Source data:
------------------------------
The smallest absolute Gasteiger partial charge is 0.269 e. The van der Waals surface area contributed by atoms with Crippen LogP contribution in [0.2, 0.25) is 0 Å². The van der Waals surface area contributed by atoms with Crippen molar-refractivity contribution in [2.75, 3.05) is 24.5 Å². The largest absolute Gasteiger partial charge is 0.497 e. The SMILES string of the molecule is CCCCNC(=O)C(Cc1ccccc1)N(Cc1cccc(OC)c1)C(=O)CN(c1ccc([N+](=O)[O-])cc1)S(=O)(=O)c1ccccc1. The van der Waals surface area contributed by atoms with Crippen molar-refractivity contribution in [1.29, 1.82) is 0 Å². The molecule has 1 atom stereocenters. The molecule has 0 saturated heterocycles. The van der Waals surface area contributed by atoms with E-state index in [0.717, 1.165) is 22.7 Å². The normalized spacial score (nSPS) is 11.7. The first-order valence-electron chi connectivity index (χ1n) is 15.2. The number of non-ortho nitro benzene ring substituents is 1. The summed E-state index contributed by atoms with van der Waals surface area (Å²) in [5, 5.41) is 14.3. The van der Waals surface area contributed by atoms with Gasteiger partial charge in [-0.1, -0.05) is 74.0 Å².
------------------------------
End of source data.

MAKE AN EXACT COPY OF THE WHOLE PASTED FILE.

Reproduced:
The smallest absolute Gasteiger partial charge is 0.269 e. The van der Waals surface area contributed by atoms with Crippen LogP contribution in [0.2, 0.25) is 0 Å². The van der Waals surface area contributed by atoms with Crippen molar-refractivity contribution in [2.75, 3.05) is 24.5 Å². The largest absolute Gasteiger partial charge is 0.497 e. The SMILES string of the molecule is CCCCNC(=O)C(Cc1ccccc1)N(Cc1cccc(OC)c1)C(=O)CN(c1ccc([N+](=O)[O-])cc1)S(=O)(=O)c1ccccc1. The van der Waals surface area contributed by atoms with Crippen molar-refractivity contribution in [1.29, 1.82) is 0 Å². The molecule has 1 atom stereocenters. The molecule has 0 saturated heterocycles. The van der Waals surface area contributed by atoms with E-state index in [0.717, 1.165) is 22.7 Å². The normalized spacial score (nSPS) is 11.7. The first-order valence-electron chi connectivity index (χ1n) is 15.2. The number of non-ortho nitro benzene ring substituents is 1. The summed E-state index contributed by atoms with van der Waals surface area (Å²) in [5, 5.41) is 14.3. The van der Waals surface area contributed by atoms with Gasteiger partial charge in [-0.1, -0.05) is 74.0 Å².